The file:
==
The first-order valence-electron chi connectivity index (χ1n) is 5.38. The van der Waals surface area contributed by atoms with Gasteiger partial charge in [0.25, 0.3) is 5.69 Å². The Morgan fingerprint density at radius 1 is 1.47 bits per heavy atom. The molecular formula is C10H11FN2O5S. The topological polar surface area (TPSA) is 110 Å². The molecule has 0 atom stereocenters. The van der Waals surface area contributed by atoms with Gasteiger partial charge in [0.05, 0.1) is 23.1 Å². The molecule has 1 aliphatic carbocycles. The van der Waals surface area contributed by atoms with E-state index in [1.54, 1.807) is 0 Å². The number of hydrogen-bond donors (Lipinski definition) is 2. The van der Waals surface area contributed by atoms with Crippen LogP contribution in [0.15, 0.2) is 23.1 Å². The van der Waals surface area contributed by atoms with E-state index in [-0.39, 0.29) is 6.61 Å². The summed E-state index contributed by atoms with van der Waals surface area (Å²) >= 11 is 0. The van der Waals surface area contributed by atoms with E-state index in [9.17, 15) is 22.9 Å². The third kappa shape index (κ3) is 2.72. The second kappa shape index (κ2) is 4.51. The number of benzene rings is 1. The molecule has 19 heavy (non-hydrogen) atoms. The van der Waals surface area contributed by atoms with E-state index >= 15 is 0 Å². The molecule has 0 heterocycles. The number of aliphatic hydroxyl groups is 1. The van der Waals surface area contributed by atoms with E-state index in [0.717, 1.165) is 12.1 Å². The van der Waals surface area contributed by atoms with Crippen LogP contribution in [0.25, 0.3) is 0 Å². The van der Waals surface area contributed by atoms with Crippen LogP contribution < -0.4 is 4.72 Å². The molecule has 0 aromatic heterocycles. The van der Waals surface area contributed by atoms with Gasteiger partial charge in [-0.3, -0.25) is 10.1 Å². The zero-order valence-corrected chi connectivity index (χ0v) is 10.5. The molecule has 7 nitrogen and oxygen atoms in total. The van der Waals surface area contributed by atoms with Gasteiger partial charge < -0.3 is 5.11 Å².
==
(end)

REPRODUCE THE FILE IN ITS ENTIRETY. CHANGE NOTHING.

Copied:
The first-order valence-electron chi connectivity index (χ1n) is 5.38. The van der Waals surface area contributed by atoms with Gasteiger partial charge in [0.25, 0.3) is 5.69 Å². The Morgan fingerprint density at radius 1 is 1.47 bits per heavy atom. The molecular formula is C10H11FN2O5S. The topological polar surface area (TPSA) is 110 Å². The molecule has 0 atom stereocenters. The van der Waals surface area contributed by atoms with Gasteiger partial charge in [0.05, 0.1) is 23.1 Å². The molecule has 1 aliphatic carbocycles. The van der Waals surface area contributed by atoms with E-state index in [1.54, 1.807) is 0 Å². The number of hydrogen-bond donors (Lipinski definition) is 2. The van der Waals surface area contributed by atoms with Crippen LogP contribution in [0.15, 0.2) is 23.1 Å². The van der Waals surface area contributed by atoms with E-state index in [-0.39, 0.29) is 6.61 Å². The summed E-state index contributed by atoms with van der Waals surface area (Å²) >= 11 is 0. The van der Waals surface area contributed by atoms with E-state index in [9.17, 15) is 22.9 Å². The third kappa shape index (κ3) is 2.72. The second kappa shape index (κ2) is 4.51. The number of benzene rings is 1. The molecule has 19 heavy (non-hydrogen) atoms. The van der Waals surface area contributed by atoms with E-state index >= 15 is 0 Å². The molecule has 0 heterocycles. The number of aliphatic hydroxyl groups is 1. The van der Waals surface area contributed by atoms with E-state index in [0.717, 1.165) is 12.1 Å². The van der Waals surface area contributed by atoms with Crippen LogP contribution in [0.25, 0.3) is 0 Å². The van der Waals surface area contributed by atoms with Crippen LogP contribution < -0.4 is 4.72 Å². The molecule has 0 aromatic heterocycles. The van der Waals surface area contributed by atoms with Gasteiger partial charge in [-0.3, -0.25) is 10.1 Å². The zero-order valence-corrected chi connectivity index (χ0v) is 10.5. The molecule has 7 nitrogen and oxygen atoms in total. The van der Waals surface area contributed by atoms with Gasteiger partial charge < -0.3 is 5.11 Å².